Idle Thoughts of an Idle Fellow

By Jerome K. Jerome

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On Babies

Oh, yes, I do—I know a lot about ’em. I was one myself once, though not long—not so long as my clothes. They were very long, I recollect, and always in my way when I wanted to kick. Why do babies have such yards of unnecessary clothing? It is not a riddle. I really want to know. I never could understand it. Is it that the parents are ashamed of the size of the child, and wish to make believe that it is longer than it actually is? I asked a nurse once why it was. She said:
‘Lor’, sir, they always have long clothes, bless their little hearts.’
And when I explained that her answer, although doing credit to her feelings, hardly disposed of my difficulty, she replied:
‘Lor’, sir, you wouldn’t have ’em in short clothes, poor little dears?’ And she said it in a tone that seemed to imply I had suggested some unmanly outrage.

Since then, I have felt shy at making inquiries on the subject, and the reason—if reason there be—is still a mystery to me. But indeed, putting them in any clothes at all seems absurd to my mind. Goodness knows there is enough of dressing and undressing to be gone through in life without beginning it before we need; and one would think that people who live in bed might, at all events, be spared the torture. Why wake the poor little wretches up in the morning to take one lot of clothes off, fix another lot on, and put them to bed again, and then at night haul them out once more, merely to change everything back? And when all is done, what difference is there, I should like to know, between a baby’s night-shirt and the thing it wears in the day-time?

Very likely, however, I am only making myself ridiculous—I often do, so I am informed—and I will, therefore, say no more upon this matter of clothes, except only that it would be of great convenience if some fashion were adopted enabling you to tell a boy from a girl.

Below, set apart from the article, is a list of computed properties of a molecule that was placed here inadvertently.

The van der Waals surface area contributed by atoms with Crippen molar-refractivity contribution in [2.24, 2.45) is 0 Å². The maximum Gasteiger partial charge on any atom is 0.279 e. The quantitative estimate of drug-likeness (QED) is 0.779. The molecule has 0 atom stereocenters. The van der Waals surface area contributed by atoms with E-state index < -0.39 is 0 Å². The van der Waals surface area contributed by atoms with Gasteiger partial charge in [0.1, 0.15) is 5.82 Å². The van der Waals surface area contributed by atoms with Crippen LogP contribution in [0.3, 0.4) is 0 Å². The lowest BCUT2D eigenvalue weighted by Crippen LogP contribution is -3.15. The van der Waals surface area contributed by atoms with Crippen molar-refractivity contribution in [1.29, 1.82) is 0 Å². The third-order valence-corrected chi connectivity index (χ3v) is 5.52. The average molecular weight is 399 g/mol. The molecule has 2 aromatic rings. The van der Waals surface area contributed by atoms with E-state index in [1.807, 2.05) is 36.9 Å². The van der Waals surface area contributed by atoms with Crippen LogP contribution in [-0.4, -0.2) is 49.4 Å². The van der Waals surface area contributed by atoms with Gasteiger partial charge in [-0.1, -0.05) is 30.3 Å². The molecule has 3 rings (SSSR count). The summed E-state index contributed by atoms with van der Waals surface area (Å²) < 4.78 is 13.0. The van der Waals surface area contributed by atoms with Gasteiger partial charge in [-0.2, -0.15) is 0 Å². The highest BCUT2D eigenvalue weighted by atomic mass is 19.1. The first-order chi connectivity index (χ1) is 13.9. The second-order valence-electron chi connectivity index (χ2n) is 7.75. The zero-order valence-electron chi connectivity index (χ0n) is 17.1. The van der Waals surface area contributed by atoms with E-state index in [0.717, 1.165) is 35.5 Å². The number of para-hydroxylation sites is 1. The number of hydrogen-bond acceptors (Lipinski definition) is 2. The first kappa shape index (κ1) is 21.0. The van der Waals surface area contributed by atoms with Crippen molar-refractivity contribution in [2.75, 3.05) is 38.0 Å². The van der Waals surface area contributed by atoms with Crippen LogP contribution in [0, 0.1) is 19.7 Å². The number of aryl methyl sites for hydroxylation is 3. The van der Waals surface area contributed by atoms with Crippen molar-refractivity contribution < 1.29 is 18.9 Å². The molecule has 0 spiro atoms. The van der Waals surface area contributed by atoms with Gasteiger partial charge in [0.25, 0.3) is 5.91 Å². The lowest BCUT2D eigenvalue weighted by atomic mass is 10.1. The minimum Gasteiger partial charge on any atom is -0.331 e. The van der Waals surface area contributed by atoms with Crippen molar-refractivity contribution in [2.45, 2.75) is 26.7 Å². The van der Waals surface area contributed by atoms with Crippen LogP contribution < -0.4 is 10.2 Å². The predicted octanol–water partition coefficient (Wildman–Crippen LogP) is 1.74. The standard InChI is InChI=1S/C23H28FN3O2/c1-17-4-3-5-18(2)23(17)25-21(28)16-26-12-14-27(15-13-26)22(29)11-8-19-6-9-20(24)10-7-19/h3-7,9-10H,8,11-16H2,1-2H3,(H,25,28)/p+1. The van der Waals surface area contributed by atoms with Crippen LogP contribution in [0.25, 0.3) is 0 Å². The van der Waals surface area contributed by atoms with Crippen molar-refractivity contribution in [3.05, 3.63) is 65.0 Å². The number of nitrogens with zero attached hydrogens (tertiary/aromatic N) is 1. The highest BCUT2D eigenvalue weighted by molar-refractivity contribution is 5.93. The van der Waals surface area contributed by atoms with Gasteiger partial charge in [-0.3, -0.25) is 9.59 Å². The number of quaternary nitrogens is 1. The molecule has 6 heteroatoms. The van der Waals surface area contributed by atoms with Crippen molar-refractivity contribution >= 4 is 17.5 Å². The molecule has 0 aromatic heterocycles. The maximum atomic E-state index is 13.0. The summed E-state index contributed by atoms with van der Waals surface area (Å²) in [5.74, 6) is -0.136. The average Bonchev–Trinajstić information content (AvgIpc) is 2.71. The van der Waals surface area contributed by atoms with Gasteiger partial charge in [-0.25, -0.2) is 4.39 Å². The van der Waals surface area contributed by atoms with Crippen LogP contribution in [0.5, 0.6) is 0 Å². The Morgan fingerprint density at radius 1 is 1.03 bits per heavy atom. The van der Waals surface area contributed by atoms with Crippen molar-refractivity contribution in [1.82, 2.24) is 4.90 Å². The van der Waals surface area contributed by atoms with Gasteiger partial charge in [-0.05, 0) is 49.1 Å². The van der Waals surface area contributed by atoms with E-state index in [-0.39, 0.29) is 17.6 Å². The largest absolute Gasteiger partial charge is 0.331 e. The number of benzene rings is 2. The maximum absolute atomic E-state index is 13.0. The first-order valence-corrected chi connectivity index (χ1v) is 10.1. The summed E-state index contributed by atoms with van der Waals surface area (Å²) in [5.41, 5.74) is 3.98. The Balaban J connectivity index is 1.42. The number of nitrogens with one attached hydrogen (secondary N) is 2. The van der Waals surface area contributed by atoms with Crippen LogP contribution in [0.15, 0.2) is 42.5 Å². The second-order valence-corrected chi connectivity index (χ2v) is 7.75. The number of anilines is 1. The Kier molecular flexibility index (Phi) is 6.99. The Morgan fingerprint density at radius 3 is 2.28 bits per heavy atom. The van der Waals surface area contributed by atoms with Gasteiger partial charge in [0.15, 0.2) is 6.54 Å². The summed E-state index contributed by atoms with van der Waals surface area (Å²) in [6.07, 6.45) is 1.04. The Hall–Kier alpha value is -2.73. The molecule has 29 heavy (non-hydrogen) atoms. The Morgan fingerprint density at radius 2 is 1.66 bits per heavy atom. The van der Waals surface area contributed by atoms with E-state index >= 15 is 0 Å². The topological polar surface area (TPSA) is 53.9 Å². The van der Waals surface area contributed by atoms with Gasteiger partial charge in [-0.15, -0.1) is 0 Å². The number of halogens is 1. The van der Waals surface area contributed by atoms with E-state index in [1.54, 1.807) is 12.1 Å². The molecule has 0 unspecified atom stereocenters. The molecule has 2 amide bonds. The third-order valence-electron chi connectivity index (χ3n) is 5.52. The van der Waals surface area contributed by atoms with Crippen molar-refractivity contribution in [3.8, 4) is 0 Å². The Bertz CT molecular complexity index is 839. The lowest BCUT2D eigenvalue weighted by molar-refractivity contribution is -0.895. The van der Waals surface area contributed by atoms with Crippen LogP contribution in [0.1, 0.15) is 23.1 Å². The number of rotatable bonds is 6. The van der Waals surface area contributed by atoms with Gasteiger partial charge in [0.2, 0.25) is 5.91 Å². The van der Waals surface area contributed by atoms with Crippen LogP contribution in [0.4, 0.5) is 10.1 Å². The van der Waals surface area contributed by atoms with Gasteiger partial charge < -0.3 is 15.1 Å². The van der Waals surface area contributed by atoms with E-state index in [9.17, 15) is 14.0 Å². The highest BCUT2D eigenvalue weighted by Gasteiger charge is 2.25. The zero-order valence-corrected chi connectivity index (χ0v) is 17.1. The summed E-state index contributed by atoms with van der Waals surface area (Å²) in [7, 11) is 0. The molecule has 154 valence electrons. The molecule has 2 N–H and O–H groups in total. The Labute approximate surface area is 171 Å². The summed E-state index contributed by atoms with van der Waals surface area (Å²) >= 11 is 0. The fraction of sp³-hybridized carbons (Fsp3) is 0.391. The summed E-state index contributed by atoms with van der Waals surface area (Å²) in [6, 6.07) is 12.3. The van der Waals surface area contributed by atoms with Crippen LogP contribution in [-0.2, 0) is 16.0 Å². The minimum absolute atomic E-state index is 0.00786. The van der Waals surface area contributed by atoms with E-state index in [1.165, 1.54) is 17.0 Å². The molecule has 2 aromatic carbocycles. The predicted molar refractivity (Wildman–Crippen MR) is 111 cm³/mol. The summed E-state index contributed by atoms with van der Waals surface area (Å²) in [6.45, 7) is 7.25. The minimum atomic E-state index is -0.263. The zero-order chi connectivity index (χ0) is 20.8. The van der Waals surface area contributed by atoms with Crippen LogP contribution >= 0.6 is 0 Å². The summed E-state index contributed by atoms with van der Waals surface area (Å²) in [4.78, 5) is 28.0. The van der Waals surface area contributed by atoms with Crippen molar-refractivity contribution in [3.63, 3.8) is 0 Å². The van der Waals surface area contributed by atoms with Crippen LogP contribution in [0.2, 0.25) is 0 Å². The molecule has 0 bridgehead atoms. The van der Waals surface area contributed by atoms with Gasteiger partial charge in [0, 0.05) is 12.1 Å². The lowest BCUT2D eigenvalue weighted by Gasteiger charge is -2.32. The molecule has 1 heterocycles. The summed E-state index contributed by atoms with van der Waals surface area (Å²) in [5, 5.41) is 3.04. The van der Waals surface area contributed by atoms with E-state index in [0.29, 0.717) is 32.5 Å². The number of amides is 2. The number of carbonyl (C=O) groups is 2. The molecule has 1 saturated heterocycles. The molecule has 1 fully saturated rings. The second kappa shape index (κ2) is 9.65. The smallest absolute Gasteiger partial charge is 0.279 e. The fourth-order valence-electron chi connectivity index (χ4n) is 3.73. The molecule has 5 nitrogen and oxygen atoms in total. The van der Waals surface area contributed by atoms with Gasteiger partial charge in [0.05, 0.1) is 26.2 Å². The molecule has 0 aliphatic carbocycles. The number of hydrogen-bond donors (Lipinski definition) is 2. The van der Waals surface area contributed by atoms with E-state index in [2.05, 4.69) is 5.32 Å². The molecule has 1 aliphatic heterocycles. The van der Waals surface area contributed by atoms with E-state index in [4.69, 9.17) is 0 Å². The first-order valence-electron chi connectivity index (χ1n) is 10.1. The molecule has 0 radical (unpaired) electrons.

At present it is most awkward. Neither hair, dress, nor conversation affords the slightest clue, and you are left to guess. By some mysterious law of nature, you invariably guess wrong, and are thereupon regarded by all the relatives and friends as a mixture of fool and knave, the enormity of alluding to a male babe as ‘she’ being only equalled by the atrocity of referring to a female infant as ‘he’. Whichever sex the particular child in question happens not to belong to is considered as beneath contempt, and any mention of it is taken as a personal insult to the family. And as you value your fair name, do not attempt to get out of the difficulty by talking of ‘it’.

There are various methods by which you may achieve ignominy and shame. By murdering a large and respected family in cold blood and afterward depositing their bodies in the water companies’ reservoir, you will gain much unpopularity in the neighbourhood of your crime, and even robbing a church will get you cordially disliked, especially by the vicar. But if you desire to drain to the dregs the fullest cup of scorn and hatred that a fellow human creature can pour out for you, let a young mother hear you call dear baby ‘it.’

Your best plan is to address the article as ‘little angel’. The noun ‘angel’ being of common gender suits the case admirably, and the epithet is sure of being favourably received. ‘Pet’ or ‘beauty’ are useful for variety’s sake, but ‘angel’ is the term that brings you the greatest credit for sense and good feeling. The word should be preceded by a short giggle, and accompanied by as much smile as possible. And whatever you do, don’t forget to say that the child has got its father’s nose. This ‘fetches’ the parents (if I may be allowed a vulgarism) more than anything. They will pretend to laugh at the idea at first, and will say, ‘Oh, nonsense!’ You must then get excited and insist that it is a fact. You need have no conscientious scruples on the subject, because the thing’s nose really does resemble its father’s—at all events quite as much as it does anything else in nature—being, as it is, a mere smudge.

Do not despise these hints, my friends. There may come a time when, with mamma on one side and grandmamma on the other, a group of admiring young ladies (not admiring you, though) behind, and a bald-headed dab of humanity in front, you will be extremely thankful for some idea of what to say. A man—an unmarried man, that is—is never seen to such disadvantage as when undergoing the ordeal of ‘seeing baby’.

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